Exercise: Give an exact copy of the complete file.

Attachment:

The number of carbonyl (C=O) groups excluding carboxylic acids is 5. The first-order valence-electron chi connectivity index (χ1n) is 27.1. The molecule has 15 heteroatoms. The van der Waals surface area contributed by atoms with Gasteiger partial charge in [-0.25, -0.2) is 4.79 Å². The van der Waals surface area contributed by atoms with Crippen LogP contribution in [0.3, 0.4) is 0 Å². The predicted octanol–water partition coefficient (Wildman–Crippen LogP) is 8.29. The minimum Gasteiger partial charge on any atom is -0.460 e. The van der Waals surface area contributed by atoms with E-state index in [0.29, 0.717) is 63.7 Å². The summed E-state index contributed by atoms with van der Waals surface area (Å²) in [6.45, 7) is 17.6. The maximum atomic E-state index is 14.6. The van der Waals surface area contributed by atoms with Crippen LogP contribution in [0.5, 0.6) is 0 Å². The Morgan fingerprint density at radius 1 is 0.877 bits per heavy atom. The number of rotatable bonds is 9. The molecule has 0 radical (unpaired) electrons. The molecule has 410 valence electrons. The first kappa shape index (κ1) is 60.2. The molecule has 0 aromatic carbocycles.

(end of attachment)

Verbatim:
The number of carbonyl (C=O) groups excluding carboxylic acids is 5. The first-order valence-electron chi connectivity index (χ1n) is 27.1. The molecule has 15 heteroatoms. The van der Waals surface area contributed by atoms with Gasteiger partial charge in [-0.25, -0.2) is 4.79 Å². The van der Waals surface area contributed by atoms with Crippen LogP contribution in [0.3, 0.4) is 0 Å². The predicted octanol–water partition coefficient (Wildman–Crippen LogP) is 8.29. The minimum Gasteiger partial charge on any atom is -0.460 e. The van der Waals surface area contributed by atoms with E-state index in [0.29, 0.717) is 63.7 Å². The summed E-state index contributed by atoms with van der Waals surface area (Å²) in [6.45, 7) is 17.6. The maximum atomic E-state index is 14.6. The van der Waals surface area contributed by atoms with Crippen LogP contribution in [0.5, 0.6) is 0 Å². The Morgan fingerprint density at radius 1 is 0.877 bits per heavy atom. The number of rotatable bonds is 9. The molecule has 0 radical (unpaired) electrons. The molecule has 410 valence electrons. The first kappa shape index (κ1) is 60.2. The molecule has 0 aromatic carbocycles.